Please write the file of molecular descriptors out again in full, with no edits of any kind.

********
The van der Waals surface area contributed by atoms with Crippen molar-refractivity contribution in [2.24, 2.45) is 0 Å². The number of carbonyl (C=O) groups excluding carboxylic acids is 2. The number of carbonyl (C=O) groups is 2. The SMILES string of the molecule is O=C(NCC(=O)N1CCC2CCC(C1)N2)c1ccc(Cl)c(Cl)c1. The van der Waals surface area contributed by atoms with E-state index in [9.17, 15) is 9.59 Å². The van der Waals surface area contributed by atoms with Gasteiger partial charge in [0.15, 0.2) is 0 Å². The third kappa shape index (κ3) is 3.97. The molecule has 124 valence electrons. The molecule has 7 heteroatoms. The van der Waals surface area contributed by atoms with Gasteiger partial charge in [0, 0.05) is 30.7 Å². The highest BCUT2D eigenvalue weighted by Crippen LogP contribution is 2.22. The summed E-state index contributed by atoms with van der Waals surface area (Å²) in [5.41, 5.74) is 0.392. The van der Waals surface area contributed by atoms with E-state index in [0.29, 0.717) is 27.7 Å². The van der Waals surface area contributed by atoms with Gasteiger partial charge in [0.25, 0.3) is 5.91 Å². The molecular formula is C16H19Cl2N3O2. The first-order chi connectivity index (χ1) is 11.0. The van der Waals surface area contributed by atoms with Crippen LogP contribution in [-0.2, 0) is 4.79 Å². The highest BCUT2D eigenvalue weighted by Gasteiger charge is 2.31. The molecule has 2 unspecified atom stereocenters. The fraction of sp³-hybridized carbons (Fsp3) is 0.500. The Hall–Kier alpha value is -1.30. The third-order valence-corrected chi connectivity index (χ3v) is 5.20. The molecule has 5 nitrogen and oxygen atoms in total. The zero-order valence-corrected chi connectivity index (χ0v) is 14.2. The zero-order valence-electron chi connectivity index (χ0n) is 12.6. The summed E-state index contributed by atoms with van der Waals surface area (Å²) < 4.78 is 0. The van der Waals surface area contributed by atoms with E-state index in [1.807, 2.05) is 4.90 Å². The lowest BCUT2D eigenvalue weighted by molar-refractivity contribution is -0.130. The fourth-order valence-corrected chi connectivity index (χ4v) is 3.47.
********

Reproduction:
The van der Waals surface area contributed by atoms with Crippen molar-refractivity contribution in [2.24, 2.45) is 0 Å². The number of carbonyl (C=O) groups excluding carboxylic acids is 2. The number of carbonyl (C=O) groups is 2. The SMILES string of the molecule is O=C(NCC(=O)N1CCC2CCC(C1)N2)c1ccc(Cl)c(Cl)c1. The van der Waals surface area contributed by atoms with E-state index in [9.17, 15) is 9.59 Å². The van der Waals surface area contributed by atoms with Gasteiger partial charge in [0.15, 0.2) is 0 Å². The third kappa shape index (κ3) is 3.97. The molecule has 124 valence electrons. The molecule has 7 heteroatoms. The van der Waals surface area contributed by atoms with Gasteiger partial charge in [0, 0.05) is 30.7 Å². The highest BCUT2D eigenvalue weighted by Crippen LogP contribution is 2.22. The summed E-state index contributed by atoms with van der Waals surface area (Å²) in [5.41, 5.74) is 0.392. The van der Waals surface area contributed by atoms with E-state index in [0.29, 0.717) is 27.7 Å². The van der Waals surface area contributed by atoms with Gasteiger partial charge in [0.25, 0.3) is 5.91 Å². The molecular formula is C16H19Cl2N3O2. The first-order chi connectivity index (χ1) is 11.0. The van der Waals surface area contributed by atoms with Crippen LogP contribution in [-0.2, 0) is 4.79 Å². The highest BCUT2D eigenvalue weighted by Gasteiger charge is 2.31. The molecule has 2 unspecified atom stereocenters. The fraction of sp³-hybridized carbons (Fsp3) is 0.500. The Hall–Kier alpha value is -1.30. The third-order valence-corrected chi connectivity index (χ3v) is 5.20. The molecule has 5 nitrogen and oxygen atoms in total. The zero-order valence-corrected chi connectivity index (χ0v) is 14.2. The zero-order valence-electron chi connectivity index (χ0n) is 12.6. The summed E-state index contributed by atoms with van der Waals surface area (Å²) < 4.78 is 0. The van der Waals surface area contributed by atoms with E-state index in [1.807, 2.05) is 4.90 Å². The lowest BCUT2D eigenvalue weighted by molar-refractivity contribution is -0.130. The fourth-order valence-corrected chi connectivity index (χ4v) is 3.47.